Individual Chocolate Souffle Recipe

Even though this decadent chocolate souffle for one was meant to be yours only, the flavor is rich enough to share with a significant other.


Make a whole batch of these yummy after meal treats for everyone in your home.

24-26 minutes. That is how long I held my breath in the living room, far from the kitchen, while the souffle was baking and starting to pouf. Violet was clinging to my legs as I melted the chocolate in a double boiler and watched as the mixer whipped the eggs into a froth, wondering how you are sure if peaks are soft or stiff. She is cranky and needy after her nap. So I popped the chocolate concoction in the oven – it’s really nothing more than chocolate, sugar, and separated eggs – and we sat down on the couch, to snuggle and be quiet and watch Gilmore Girls. In the middle of this busy life, between music class and work and running errands around town, a cozy 24-26 minutes is deep pleasure, an oasis of calm. We both felt better, shared a snack of butter on crackers, and cheered when the souffle came out risen high and glorious. It is amazing what you can do when you practice patience.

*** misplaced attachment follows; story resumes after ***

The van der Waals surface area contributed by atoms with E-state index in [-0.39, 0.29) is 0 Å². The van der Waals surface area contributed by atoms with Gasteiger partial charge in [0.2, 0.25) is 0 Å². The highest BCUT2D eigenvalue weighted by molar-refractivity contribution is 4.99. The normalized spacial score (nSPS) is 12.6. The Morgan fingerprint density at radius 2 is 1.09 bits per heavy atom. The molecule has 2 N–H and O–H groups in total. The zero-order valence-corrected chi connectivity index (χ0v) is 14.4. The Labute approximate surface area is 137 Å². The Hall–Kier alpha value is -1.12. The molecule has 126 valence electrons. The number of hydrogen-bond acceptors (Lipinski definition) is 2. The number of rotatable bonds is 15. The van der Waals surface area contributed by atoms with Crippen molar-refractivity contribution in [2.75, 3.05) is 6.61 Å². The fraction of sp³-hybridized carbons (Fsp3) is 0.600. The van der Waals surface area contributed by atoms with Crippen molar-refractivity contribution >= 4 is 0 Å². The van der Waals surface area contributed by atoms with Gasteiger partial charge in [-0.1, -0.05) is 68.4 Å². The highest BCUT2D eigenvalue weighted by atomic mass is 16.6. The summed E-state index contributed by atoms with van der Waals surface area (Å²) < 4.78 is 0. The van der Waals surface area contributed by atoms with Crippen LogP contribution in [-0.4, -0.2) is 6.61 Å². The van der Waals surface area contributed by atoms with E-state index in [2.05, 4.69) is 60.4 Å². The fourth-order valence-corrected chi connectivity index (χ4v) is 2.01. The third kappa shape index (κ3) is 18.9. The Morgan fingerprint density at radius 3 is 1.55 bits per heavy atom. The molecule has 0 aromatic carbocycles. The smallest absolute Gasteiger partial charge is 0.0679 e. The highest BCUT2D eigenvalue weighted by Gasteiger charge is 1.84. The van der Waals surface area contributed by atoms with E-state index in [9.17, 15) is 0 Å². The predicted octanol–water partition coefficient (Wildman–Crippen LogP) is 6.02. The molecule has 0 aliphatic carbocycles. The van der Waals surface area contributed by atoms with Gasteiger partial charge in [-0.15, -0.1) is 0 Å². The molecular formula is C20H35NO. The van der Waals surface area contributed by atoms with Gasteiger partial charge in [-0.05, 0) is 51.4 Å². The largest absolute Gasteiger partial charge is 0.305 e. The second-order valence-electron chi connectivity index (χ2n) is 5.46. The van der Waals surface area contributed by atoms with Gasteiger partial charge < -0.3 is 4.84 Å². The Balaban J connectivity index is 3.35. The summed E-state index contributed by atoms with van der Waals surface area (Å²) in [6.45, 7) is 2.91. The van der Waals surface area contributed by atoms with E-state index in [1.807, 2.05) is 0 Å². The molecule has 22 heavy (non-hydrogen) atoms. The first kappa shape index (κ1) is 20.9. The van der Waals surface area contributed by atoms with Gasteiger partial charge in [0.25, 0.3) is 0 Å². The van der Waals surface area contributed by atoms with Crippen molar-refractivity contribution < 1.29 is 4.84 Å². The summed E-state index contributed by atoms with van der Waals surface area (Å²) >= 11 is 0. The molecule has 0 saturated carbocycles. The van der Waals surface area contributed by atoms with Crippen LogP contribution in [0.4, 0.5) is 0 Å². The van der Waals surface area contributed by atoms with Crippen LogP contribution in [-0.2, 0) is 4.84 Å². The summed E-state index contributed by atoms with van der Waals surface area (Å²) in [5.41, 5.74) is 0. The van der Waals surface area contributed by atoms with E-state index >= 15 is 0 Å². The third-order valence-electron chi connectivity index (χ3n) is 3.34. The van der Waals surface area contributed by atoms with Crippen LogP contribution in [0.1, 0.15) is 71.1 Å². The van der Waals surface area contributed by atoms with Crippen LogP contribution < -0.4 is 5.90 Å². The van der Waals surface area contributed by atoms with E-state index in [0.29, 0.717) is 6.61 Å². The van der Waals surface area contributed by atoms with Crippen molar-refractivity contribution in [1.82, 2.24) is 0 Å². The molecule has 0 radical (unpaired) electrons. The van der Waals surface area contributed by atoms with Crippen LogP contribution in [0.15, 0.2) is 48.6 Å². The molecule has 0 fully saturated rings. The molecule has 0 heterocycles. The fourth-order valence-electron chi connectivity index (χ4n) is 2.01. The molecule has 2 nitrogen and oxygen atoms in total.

• 5 oz bittersweet chocolate, chopped
  • 3 egg yolks, room temperature
  • 6 egg whites
  • Pinch salt
  • 1/3 cup granulated sugar
  • Butter and sugar for the dish


Generously grease a 6 cup baking dish with butter and sprinkle with sugar. Preheat oven to 375. In a metal bowl over simmering water, melt chocolate, stirring frequently. Remove from heat and stir in egg yolks. Mixture will thicken. In the bowl of a stand mixer beat egg whites on medium-low with a pinch of salt until soft peaks forms. Slowly add sugar and turn the mixer up to high; beat until stiff peaks form. Stir in about 1 cup egg whites into chocolate. Fold chocolate into egg whites. Spoon into prepared dish and bake. Run thumb around the perimeter of the dish, so the souffle rises evenly. Bake 24-26 minutes.

Jillian Bedell

Jillian Bedell is a writer and mother living in a farmhouse in Cushing, Maine. She is very good at talking about herself in the third person. She is co-author of Eating in Maine: At Home, On the Town, and On the Road.


  1. The one and only time I made souffle at home it was an utter disaster, but I may need to just climb back on the horse and try again- so glad yours just required a bit of patience! If that’s really all that stands between me and chocolate souffle, it’s worth another shot.

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